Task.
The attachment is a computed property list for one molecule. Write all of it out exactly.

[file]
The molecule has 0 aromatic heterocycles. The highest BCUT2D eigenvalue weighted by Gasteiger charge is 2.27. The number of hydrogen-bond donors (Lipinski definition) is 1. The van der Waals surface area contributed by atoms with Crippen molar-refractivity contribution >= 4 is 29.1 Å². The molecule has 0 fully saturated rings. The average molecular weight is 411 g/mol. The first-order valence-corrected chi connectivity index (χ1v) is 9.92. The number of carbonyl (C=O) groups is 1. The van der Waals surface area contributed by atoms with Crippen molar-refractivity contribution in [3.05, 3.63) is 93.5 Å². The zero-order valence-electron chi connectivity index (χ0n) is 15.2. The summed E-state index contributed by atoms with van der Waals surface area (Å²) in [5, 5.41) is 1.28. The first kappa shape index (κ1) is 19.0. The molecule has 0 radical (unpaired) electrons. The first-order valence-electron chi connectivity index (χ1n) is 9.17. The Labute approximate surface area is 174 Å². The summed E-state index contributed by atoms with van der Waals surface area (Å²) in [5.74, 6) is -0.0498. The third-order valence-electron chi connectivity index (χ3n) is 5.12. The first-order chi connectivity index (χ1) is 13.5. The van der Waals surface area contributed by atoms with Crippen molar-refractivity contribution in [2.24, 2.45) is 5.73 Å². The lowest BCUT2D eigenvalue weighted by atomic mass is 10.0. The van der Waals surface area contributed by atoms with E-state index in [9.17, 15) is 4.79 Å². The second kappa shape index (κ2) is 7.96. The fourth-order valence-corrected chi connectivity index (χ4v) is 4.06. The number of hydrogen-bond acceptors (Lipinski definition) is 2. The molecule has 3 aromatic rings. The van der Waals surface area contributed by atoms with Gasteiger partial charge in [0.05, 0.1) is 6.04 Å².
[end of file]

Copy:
The molecule has 0 aromatic heterocycles. The highest BCUT2D eigenvalue weighted by Gasteiger charge is 2.27. The number of hydrogen-bond donors (Lipinski definition) is 1. The van der Waals surface area contributed by atoms with Crippen molar-refractivity contribution >= 4 is 29.1 Å². The molecule has 0 fully saturated rings. The average molecular weight is 411 g/mol. The first-order valence-corrected chi connectivity index (χ1v) is 9.92. The number of carbonyl (C=O) groups is 1. The van der Waals surface area contributed by atoms with Crippen molar-refractivity contribution in [3.05, 3.63) is 93.5 Å². The zero-order valence-electron chi connectivity index (χ0n) is 15.2. The summed E-state index contributed by atoms with van der Waals surface area (Å²) in [5, 5.41) is 1.28. The first kappa shape index (κ1) is 19.0. The molecule has 0 radical (unpaired) electrons. The first-order valence-electron chi connectivity index (χ1n) is 9.17. The Labute approximate surface area is 174 Å². The summed E-state index contributed by atoms with van der Waals surface area (Å²) in [5.74, 6) is -0.0498. The third-order valence-electron chi connectivity index (χ3n) is 5.12. The first-order chi connectivity index (χ1) is 13.5. The van der Waals surface area contributed by atoms with Crippen molar-refractivity contribution in [2.24, 2.45) is 5.73 Å². The lowest BCUT2D eigenvalue weighted by atomic mass is 10.0. The van der Waals surface area contributed by atoms with E-state index in [9.17, 15) is 4.79 Å². The second kappa shape index (κ2) is 7.96. The fourth-order valence-corrected chi connectivity index (χ4v) is 4.06. The number of hydrogen-bond acceptors (Lipinski definition) is 2. The molecule has 3 aromatic rings. The van der Waals surface area contributed by atoms with Gasteiger partial charge in [0.05, 0.1) is 6.04 Å².